PETRONAS on benefits of extended drain intervals

PETRONAS on benefits of extended drain intervals

David Aldous, OEM business development manager, PETRONAS Lubricants International, considers unlocking the benefits of extended drain intervals for engine maintenance.

Rising costs and hotter summers mean it is increasingly crucial for fleet owners to take better care of their vehicles, to save money and time in the long run. While there is a plethora of products available claiming to maximise vehicle efficiency, van manufacturers are placing particular emphasis on marketing engines with extended oil drain intervals. But is this wise? What are the benefits and implications for engine longevity and which components are likely to be the most vulnerable to wear and tear?

PETRONAS discusses the benefits of extended drain intervals on engine maintenance

Efficiency, protection, sustainability

Sustainability is at the heart of many industry decisions in recent years, and fleet owners are no exception. Extending drain intervals can buttress such efforts by optimising vehicle efficiency. For heavy duty and light commercial vehicles this has a positive impact on both the vehicle itself and the purse strings, as well as the planet. Van engines can face extreme temperatures, oxidation and damaging deposits, so having the right fluids to protect them is essential. Lubricants that prolong vehicle life on the road minimise wear, reduce unplanned downtime, and guarantee complete operational efficiency. The net result is a positive effect on the life of the engine itself with maximised performance and profitability. By keeping vehicles on the road for longer, fleet managers and their drivers can not only meet tough regulations for sustainable mobility, but also stay at the forefront of fleet management in the long term.


Harsh environments

So, the benefits of lubricants with extended drain intervals are clear when it comes to efficiency, but what about when it comes to durability in the severest of conditions? A long-drain lubricant is arguably needed more when it’s working in harsher environments because the pressures on the vehicle are so great. Specifically formulated lubricants are developed with leading technology that enables vehicles to stay stronger for longer as the oil forms a uniquely strong fluid film. Incredibly robust molecule chains lock away soot to maintain optimal viscosity and defend against wear and oxidation, extending the oil’s efficiency right up to the next drain. This lubricant is designed to increase an engine’s life under pressure, helping vehicles to survive the harshest conditions and heaviest loads.

Such products are tested under the most extreme environments, some even withstanding the gruelling conditions and temperatures of the Dakar Rally.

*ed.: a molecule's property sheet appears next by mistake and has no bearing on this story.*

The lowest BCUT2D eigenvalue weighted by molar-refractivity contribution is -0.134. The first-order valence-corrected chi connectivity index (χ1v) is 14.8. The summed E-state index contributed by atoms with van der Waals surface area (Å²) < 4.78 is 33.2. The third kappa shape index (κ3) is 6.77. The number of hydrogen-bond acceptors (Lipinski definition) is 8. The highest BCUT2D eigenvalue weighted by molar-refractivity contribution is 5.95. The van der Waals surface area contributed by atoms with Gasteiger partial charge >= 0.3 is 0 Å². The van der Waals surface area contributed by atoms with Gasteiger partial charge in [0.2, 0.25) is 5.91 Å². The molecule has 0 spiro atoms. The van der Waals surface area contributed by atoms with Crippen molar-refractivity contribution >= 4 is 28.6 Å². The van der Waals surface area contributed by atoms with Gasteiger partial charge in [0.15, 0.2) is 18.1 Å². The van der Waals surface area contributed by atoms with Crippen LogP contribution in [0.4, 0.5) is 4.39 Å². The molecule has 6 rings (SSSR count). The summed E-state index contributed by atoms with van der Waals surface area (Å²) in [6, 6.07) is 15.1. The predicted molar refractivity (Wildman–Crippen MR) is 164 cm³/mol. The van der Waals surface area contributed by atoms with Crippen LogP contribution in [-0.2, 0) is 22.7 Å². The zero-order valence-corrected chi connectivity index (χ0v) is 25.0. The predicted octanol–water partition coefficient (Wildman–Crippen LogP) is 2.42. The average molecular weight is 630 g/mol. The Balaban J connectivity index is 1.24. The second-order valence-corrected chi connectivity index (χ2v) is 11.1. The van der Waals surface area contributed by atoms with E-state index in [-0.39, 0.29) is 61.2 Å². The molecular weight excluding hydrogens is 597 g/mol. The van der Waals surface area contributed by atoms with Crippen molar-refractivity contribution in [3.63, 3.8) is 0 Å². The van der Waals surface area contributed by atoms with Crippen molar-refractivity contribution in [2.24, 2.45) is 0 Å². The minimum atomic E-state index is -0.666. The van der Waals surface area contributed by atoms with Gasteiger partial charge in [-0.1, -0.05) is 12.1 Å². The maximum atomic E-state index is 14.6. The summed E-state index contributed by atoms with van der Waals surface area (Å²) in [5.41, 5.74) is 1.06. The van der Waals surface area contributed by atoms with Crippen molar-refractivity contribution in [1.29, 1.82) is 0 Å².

The advantages of long-drain lubricants aren’t limited to use in diesel engines either. For example, HVO (hydrotreated vegetable oil) is very similar in formulation to diesel, so it can be used in nearly all the same applications that you would use diesel. It delivers an efficient and reliable performance for vehicles and machinery across industries, including construction equipment, fleet vehicles and industrial trucks and tankers. But at what cost?

PETRONAS discusses the benefits of extended drain intervals on engine maintenance

Careful, cost-cutting considerations

Long-drain lubricants tend to be fully synthetic and are expensive. So, when it comes to price, conventional oil can be a more affordable option than synthetic oil. Particularly at an oil change service centre, synthetic oil can sometimes cost up to three times as much as mineral or semisynthetic oil.

However, synthetic oil has many benefits to consider. This includes a longer vehicle lifespan and a decreased build-up of engine sludge, as well as fewer oil changes. Synthetic oil also provides the advantage of offering better mileage performance thanks to its ability to resist breaking down. Choosing between fully synthetic lubricants and standard lubricants comes down to whether customers are willing to pay more for better quality and increased reliability.

The potential for sealed-for-life engines has also come into cost-reducing discussions since this would remove the need to change the lubricant at all. However, industry leaders believe this an unlikely possibility in the near future, as the internal combustion cycle is extremely detrimental to oil life. On the other hand, large lubricant manufacturers do envisage longer oil drain intervals aided by technology, such as oil condition monitoring. Changing oil on condition would be far more accurate and would extend engine and component life overall, saving costs through efficiency instead.

PETRONAS discusses the benefits of extended drain intervals on engine maintenance

The future of lubricant longevity

Although external factors such as increasing societal financial burdens may be necessitating the use of lubricants to maintain a healthy fleet, lubricants are now engineered with ultimate efficiency in mind to counteract this challenge head-on. Products offer core strength for both light and heavy-duty vans and commercial vehicles. They are made specifically to lengthen engine life under strain and mitigate the threats currently faced by drivers.

Exceptionally strong molecular chains in such products help prevent soot formation, ensuring optimal viscosity in all conditions and protecting against wear and oxidation, consequently extending the lubricant’s efficiency until the date of the next oil change – maximising efficiency for longterm maintenance ease as well as cost benefits.

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